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Kidney Stones in Children: What to Know

Kidney stones occur when high levels of certain minerals build up in the urine. Symptoms of kidney stones in children can include sharp pain in the lower abdomen, blood in the urine, and changes in toilet habits.Kidney stones may be more common in adults than in children. However, kidney stones can affect people of any age.

Kidney stones in children often link to an underlying condition, such as dehydration, cystic fibrosis, or urinary tract infections (UTI).

As a result, it is essential to contact a doctor for any symptoms of kidney stones in children. The doctor may need to check for underlying health conditions and provide treatment.

Read on to learn more about kidney stones in children, including their symptoms, causes, and treatment.

Types and causes

Kidney stones occur when chemical and mineral changes affect how the kidneys filter out waste products through the urine. If levels of specific waste products get too high, they can form the hard deposits that make up kidney stones.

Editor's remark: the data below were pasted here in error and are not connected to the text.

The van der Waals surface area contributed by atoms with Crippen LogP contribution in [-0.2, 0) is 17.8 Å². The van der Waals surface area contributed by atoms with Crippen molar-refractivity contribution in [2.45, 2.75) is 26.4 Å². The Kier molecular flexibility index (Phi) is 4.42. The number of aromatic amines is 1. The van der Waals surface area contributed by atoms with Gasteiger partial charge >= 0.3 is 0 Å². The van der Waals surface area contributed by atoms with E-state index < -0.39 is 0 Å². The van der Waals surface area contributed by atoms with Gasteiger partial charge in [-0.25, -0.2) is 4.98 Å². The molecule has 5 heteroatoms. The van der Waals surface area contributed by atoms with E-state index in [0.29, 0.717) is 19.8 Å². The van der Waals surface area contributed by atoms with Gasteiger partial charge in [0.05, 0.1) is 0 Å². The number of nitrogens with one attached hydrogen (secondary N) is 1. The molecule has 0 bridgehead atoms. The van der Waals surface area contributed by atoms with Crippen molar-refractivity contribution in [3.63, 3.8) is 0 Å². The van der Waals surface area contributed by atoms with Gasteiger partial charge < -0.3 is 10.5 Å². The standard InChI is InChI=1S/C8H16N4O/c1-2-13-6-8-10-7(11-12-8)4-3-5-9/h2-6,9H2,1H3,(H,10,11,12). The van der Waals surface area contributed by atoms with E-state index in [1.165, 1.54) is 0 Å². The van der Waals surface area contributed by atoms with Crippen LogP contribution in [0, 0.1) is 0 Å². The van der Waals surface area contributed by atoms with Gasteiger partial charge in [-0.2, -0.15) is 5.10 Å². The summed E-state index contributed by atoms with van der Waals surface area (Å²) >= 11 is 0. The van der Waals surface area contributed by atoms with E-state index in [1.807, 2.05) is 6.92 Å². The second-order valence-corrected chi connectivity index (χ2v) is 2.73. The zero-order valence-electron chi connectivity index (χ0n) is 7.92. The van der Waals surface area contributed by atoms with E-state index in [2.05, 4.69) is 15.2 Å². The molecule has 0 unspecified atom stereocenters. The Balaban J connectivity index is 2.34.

Different types of kidney stones exist. They can vary in location, cause, and what they are made of. Types of kidney stones are:

  • Calcium stones: According to the National Institutes of Health (NIH), calcium stones are the most common type of kidney stone in children. They occur when the kidneys release too much calcium, which can build up with other waste products to form stones.
  • Uric acid stones: Uric acid stones form when the urine contains a high uric acid level. Uric acid levels may increase due to medical conditions. Less frequently, eating a diet high in seafood and meat can contribute to uric acid stones.
  • Struvite stones: Struvite stones develop due to a bacterial infection in the upper urinary tract. They may be more common in children whose urinary tracts developed atypically, causing the flow of urine to be blocked.
  • Cystine stones: Cystine stones develop due to a hereditary genetic condition called cystinuriaCystinuria causes the kidneys to leak cysteine, an amino acid. This can then build up to form stones.